The Madhya Pradesh government appears to be very serious about promoting industry and investment in the State. So much so that it has promised a free hand to investors to exploit the grossly underdeveloped Bundelkhand region at the cost of people.

Recently accessed RTI documents from the Madhya Pradesh Trade and Investment Facilitation Corporation Ltd (MPTRIFAC) reveal that in various Memoranda of Understanding (MoUs) signed during the Sagar Investors Meet in 2008, the government has promised several freebies to investors to set shop in various parts of Bundelkhand.

While Bundelkhand has traditionally been a region heavily dependant on farming, agricultural revival has not been a priority of the State government. The MoUs signed in the Sagar Investors Meet are mostly with Cement, Mining and Iron and Steel companies, a fact that could have potentially severe fallouts on the region’s environment.

The setting up of cement plants could prove disastrous for the region’s precarious ground water levels, contributing to the region’s already acute water insecurity. Historically, the region has been drought prone and has relied on traditional water conservation structures to make optimum utilization of water.

However, while access to electricity and clean drinking water remains a challenge for the people of Bundelkhand, the State government seems to have no problem in ensuring these and other conveniences for interested private investors.

According to the MoUs, the government has promised the investors continuous power from an independent feeder, permission to draw water from any perennial river, captive power duty exemption, entry tax exemption among other things.

“Electricity for those who can pay”

“Electricity is provided on a priority basis to only those who can pay for it so that the power companies can profit from it, so industry automatically becomes a priority sector in this regard,” says Praveen Garg, M.D., Madhya Pradesh State Industrial Development Corporation.

“As for water, investors will show interest only if they are assured water supply. For this, water will be provided to them from rivers in the region. Efforts will be made to recharge water bodies and environmental concerns will be addressed,” he says.

While the State government claims that rapid industrialization is required in order to reverse the effects of drought and distress migration through large scale employment, experts don’t agree.

“Industries like cement and mining will prove disastrous for the environment of the region, especially forests and water bodies,” says Dr. Bharatendu Prakash, a Vikram Sarabhai fellow at the MP Council of Science and Technology and water conservationist working in the region.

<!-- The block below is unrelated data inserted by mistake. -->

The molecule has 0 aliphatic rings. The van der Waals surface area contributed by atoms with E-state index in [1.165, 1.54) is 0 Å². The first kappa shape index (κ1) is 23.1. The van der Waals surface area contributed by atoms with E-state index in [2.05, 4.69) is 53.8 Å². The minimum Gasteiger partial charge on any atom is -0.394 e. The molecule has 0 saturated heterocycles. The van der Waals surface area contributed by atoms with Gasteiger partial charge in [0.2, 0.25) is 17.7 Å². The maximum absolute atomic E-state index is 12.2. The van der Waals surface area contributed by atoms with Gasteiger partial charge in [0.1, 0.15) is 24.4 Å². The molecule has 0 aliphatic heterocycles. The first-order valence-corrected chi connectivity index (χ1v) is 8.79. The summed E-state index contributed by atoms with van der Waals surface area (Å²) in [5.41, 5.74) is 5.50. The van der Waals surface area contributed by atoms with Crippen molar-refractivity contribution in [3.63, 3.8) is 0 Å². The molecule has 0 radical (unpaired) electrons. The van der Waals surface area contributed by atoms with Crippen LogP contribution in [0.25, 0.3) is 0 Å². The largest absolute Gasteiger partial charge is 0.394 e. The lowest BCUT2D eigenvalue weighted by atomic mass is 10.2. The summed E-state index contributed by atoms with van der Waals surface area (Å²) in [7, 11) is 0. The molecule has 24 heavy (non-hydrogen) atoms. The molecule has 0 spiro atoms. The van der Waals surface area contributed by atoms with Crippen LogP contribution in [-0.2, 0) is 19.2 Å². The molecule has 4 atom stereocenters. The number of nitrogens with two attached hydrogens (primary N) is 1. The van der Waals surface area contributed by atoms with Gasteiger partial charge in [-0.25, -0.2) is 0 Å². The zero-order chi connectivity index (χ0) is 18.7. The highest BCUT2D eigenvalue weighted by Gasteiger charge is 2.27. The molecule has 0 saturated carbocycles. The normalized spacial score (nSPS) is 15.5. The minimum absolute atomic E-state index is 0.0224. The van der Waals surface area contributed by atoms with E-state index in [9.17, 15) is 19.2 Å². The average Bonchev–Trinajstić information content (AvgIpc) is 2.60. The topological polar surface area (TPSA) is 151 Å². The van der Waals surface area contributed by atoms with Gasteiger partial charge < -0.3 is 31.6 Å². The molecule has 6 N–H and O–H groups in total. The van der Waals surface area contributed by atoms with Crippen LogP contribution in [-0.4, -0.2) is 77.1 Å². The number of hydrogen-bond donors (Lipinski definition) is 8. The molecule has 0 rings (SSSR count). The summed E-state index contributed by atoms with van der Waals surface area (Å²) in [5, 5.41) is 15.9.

“Look at the flow of the rivers Ken and Betwa even at this time. Just imagine what it will be like in peak summer months. Where will the water for industries come from? Instead of reviving the rivers and traditional water bodies of the region, the State government is playing with the fragile environment of Bundelkhand,” he says.

Reliable sources say that the government is possibly relying on the Ken-Betwa river linking project to ensure adequate water supply to industry. However, the project has proved a non-starter due to concerns over it voiced by Minister of Environment and Forests Jairam Ramesh.

Community consultation

What is interesting is that while allowing investors to set shop, the Madhya Pradesh TRIFAC, in its official decision making guidelines, sees no place for consultations with the community concerned.

Mr. Garg, however, assured that the community will be consulted wherever required.

While Chief Ministeer Shivraj Singh Chauhan has been consistently asking the centre for more funds for the development of Bundelkhand, massive upper and lower level bureaucratic corruption in management of drought funds to the region has meant that drought-mitigation and other efforts have remained frozen on paper with hardly any relief to the people.

It now appears that in indiscriminate industrialization, the State government has found an easy way out of the Bundelkhand problem. Since official efforts have failed to mitigate the effects of drought and curb large scale distress migration and have neither created jobs nor community assets in the region, the Madhya Pradesh government seems ready to wash its hands off of Bundelkhand and leave the development of the region to private investors.

The MoUs, initially refused to be disclosed by the MPTRIFAC, were disclosed under the Right to Information Act after the intervention of the State Information Commission against a petition filed by Rolly Shivhare, a Bhopal based activist. This probably is the first occasion whereby information regarding MoUs signed by the State government has been disclosed under RTI.